‘Hammer blow to public health’: NGOs slam ‘Henry VIII’ reform to chemicals regulation

The government’s intention to alter the regulation of the most harmful chemicals using post-Brexit powers, without a vote in parliament or public consultation, have been condemned by campaigners.

One of the potential new UK SVHCs is used in making silicone rubber products. Photograph: Blanchi Costela / Getty Images

The plan to diverge from the EU’s approach to designating substances of very high concern (SVHCs) by fiat, using so-called the ‘Henry VIII’ powers, was announced last week. It follows industry pressure to weaken the UK REACH regime and cut its costs.

A fuller explanation of the position is expected before Christmas, by way of a paper from the Health and Safety Executive (HSE).

“After promises that UK chemical regulation would be ‘better’ than the EU’s, the new national regulator will be listing fewer hazardous chemicals for analysis and making important decisions based on data voluntarily submitted by businesses, rather than simply cross referencing to the vast data bank held in Helsinki. It will also reduce its commitment to ensuring that the public and supply chains have a ‘right to know’ whether products contain potentially hazardous chemicals,” said a briefing from the Green Alliance.

So far as ENDS understands, only SVHCs most likely to be subject to authorisation – a requirement to seek regulatory consent before use – would make the UK list. Regulatory management options analysis (RMOA, used in EU REACH, but not a formal part of the regime) would be conducted before chemicals are even considered as SVHCs.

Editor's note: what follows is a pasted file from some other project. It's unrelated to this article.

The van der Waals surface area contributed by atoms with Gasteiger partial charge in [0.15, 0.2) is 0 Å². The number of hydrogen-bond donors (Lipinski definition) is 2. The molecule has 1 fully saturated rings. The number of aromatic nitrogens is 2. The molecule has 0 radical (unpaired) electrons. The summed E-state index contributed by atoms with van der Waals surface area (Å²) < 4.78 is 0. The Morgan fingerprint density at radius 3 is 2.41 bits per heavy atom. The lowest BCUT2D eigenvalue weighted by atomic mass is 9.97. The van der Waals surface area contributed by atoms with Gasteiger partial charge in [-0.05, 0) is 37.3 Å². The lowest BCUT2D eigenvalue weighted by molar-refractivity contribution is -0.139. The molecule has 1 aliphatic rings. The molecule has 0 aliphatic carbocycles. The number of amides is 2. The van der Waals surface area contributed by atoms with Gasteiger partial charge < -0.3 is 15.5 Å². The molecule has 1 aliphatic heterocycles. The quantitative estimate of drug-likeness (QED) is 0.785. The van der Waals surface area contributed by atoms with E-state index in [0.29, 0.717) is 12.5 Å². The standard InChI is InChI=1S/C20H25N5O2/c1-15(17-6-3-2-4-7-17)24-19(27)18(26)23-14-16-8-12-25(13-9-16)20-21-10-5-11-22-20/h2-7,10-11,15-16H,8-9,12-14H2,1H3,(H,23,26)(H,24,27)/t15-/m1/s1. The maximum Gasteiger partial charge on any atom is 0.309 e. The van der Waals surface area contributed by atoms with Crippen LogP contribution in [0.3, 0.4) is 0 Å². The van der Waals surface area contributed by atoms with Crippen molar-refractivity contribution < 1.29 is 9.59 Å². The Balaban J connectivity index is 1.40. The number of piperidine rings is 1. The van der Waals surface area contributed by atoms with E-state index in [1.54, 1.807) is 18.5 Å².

Although it is only one step in the road towards applying stronger regulatory measures, naming chemicals as SVHCs sends a strong and transparent message to industry to find safer alternatives.

UK decisions would be based on data submitted voluntarily to the HSE by registrants and other organisations, as the deadline for submitting full registration data for many chemicals, including the most toxic, has been pushed back to 2025. The country no longer has access to the enormous database of chemicals data accumulated by the European Chemicals Agency (ECHA).

The Green Alliance says the outcome would be to move the system’s basis from chemicals’ inherent hazards towards a more risk-based approach, centred on how they are used. It would be “less cautious and thorough”, and it might not even reduce the HSE’s workload, as it would be expected to chase companies for information and make decisions using incomplete knowledge, according to the think tank.

It added that the government has provided no evidence for why this would be a more effective approach, describing consultation and parliamentary scrutiny as “the absolute minimum that should be undertaken on this proposed shift.”

“Relying on voluntary data submissions by chemical companies will almost certainly see hazardous substances falling through the cracks. The UK could have made sensible arrangements to reduce costs for industry and safeguard public health. Yet the government has boxed itself into a corner. After the new delay for companies to submit safety data for the UK market, this is a very worrying sign for the future of chemical regulation in the UK,” said Green Alliance policy analyst Zoe Avison.